Venomous snakes can be found almost anywhere in the world. Their powerfully dangerous properties have been the subject of human fascination for thousands of years. While it’s not likely that you’ll die of a venomous bite any time soon, it’s always helpful to know a dangerous reptile when you see one. Also, pay attention to the LD50 values for the snakes listed. LD50, which means lethal dose 50%, is the amount of venom required to kill 50% of test mice. A number of less than 300 mg/kg is considered highly toxic.
While they may not have the most potent venom, they inject enough of it into one bite to cause serious issues. One bite is almost 1.5 teaspoons worth of venom, which is enough to kill 20 people. The king cobra has an LD50 of 1.31 to 1.93 mg/kg. The venom attacks the central nervous system, leaving victims with blurred vision, drowsiness, and eventual paralysis, followed by death. The king cobra comes with quite the reputation, but this may not be entirely fair: they usually have a placid disposition and are not aggressive.
Part of the Bitis genus, the puff adder is the most widespread species of venomous snake on the continent of Africa. It’s venom attacks cells, making it more dangerous than other types of venom. Its LD50 ranges from 1.32 to 2.0 mg/kg, and it typically yields 15-350 mg of venom. 100mg is enough to kill an adult male in 25 hours. Another reason the puff adder is so dangerous is its personality; it sits quietly when first approached but aggressive when confronted.
The black mamba is as equally feared as the puff adder in Africa, as it is also quite aggressive. It’s venom attacks the nervous system, and victims can show symptoms as soon as 10 minutes after being bitten. Black mamba bites usually deliver 100-120 mg of venom, and the LD50 lies at about .32 mg/kg. Symptoms of a bite include drooping eyelids, vomiting, and collapse within 45 minutes. The mamba species are known for being particularly dangerous and aggressive in Africa and are the subject of much folklore. Some have even said it will chase after humans when agitated.
Also known as the fer-de-lance, the common lancehead is known to reside primarily in South America's lowlands. It has a particularly fast-acting venom, and a strange side effect: temporary or permanent short term memory loss is almost always present in victims. Its venom affects the circulatory and nervous system, causing nausea and paralysis. It has an LD50 of 1.4 mg/kg. This snake can pose safety issues because of its habit of lying on footpaths and in coffee fields, where there is increased foot traffic.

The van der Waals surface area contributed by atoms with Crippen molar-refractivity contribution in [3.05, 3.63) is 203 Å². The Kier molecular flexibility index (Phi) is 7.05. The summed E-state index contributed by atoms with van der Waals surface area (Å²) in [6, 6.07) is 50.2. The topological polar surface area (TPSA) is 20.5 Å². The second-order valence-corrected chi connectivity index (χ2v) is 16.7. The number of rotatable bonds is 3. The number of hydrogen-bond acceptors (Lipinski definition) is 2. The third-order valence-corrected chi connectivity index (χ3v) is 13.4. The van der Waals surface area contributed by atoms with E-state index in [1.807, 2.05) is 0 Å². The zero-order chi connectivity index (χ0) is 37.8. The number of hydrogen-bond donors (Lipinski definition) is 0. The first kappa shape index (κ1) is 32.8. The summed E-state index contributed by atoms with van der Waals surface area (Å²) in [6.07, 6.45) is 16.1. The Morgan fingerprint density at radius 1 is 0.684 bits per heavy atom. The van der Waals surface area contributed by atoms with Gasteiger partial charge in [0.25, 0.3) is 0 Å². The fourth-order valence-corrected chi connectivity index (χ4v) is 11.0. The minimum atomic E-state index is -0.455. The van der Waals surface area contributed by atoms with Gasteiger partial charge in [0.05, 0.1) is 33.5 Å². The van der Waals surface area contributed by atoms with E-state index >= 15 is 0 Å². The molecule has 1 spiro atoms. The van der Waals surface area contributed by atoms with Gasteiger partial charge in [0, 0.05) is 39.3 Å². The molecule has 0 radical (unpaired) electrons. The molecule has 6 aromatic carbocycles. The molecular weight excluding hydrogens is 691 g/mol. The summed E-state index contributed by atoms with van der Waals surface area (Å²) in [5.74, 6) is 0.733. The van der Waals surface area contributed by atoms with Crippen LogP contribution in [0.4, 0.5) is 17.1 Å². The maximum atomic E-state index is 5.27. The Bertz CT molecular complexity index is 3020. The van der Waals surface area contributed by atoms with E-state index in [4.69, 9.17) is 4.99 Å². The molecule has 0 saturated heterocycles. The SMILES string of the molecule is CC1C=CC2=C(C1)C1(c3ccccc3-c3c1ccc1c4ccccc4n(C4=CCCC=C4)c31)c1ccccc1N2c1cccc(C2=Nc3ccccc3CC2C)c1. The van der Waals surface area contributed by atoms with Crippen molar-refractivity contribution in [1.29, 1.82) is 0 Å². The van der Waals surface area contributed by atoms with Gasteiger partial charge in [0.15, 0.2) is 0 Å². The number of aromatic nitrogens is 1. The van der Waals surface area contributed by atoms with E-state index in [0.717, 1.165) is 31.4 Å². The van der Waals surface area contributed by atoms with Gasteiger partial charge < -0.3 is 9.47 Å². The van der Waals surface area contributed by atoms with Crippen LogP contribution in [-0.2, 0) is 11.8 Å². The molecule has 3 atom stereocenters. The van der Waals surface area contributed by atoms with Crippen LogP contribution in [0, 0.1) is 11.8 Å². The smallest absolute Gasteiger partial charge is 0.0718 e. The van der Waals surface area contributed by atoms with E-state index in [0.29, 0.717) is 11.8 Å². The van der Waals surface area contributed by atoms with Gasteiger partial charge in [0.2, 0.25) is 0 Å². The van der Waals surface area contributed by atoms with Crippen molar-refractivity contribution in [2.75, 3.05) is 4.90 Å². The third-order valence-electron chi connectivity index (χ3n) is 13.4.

The coastal taipan mainly inhabits northern and eastern Australia, as well as New Guinea. It varies in color, and its venom can kill a human within 45 minutes. With an average venom output of 120mg, the real danger here lies in the potency of the venom, with an LD50 value of just .106-.12 mg/kg. The average bite delivers 10x the amount of venom needed to kill an adult male.
Not to be confused with its relative the coastal taipan, the inland taipan is a shyer and more reclusive member of the same genus. Despite it’s gentler personality, it is more dangerous than the coastal taipan. One estimate says that one bite, with a typical venom output of 44 mg, is potent enough to kill 100 adult men. With an LD50 of .025 mg/kg, the danger of this Australian species is not to be taken lightly.
Another Australian native, the eastern brown snake can be encountered in major Australian cities such as Melbourne and Sydney. Its venom can cause renal failure, collapse, and paralysis, but the eastern brown snake has one saving grace: its first bite does not usually contain venom. Thus, this species has a lower human mortality rate. nonetheless, it’s LD50 is .0365 mg/kg, earning its place on Australia’s Venom Research Unit Top Five.
The common death adder exudes lethality, even just from its name. Native to, again, Australia, it can deliver the fastest strike among all snakes in Australia. It is more widespread than other venomous snakes on the continent, and its venom can cause paralysis and muscle problems due to its neurotoxicity. Death can occur within six hours after being bitten. The venom yield is about 70mg and it has an LD50 od .5 mg/kg.
The eastern green mamba snake was first discovered in 1849. It primarily inhabits southern East Africa and is considered highly venomous. Despite its cheerful green appearance, its venom potency is reason enough to fear it, with an LD50 of .45 mg/kg. Bites often result in fatalities and symptoms of envenomation include dizziness, difficulty breathing, and neurological problems. Luckily enough, the green mamba is not especially aggressive and avoids confrontation when possible.
A native to the southeastern United States, the Eastern Diamondback Rattlesnake is considered the most deadly of the rattlesnake species, as well as the largest. While the LD50 can be lower than other deadly species at 14.6 mg/kg at the weakest, it delivers a high dosage of venom, usually about 400-450 mg. Despite its species, eastern diamondbacks do not always rattle, and some will strike silently.
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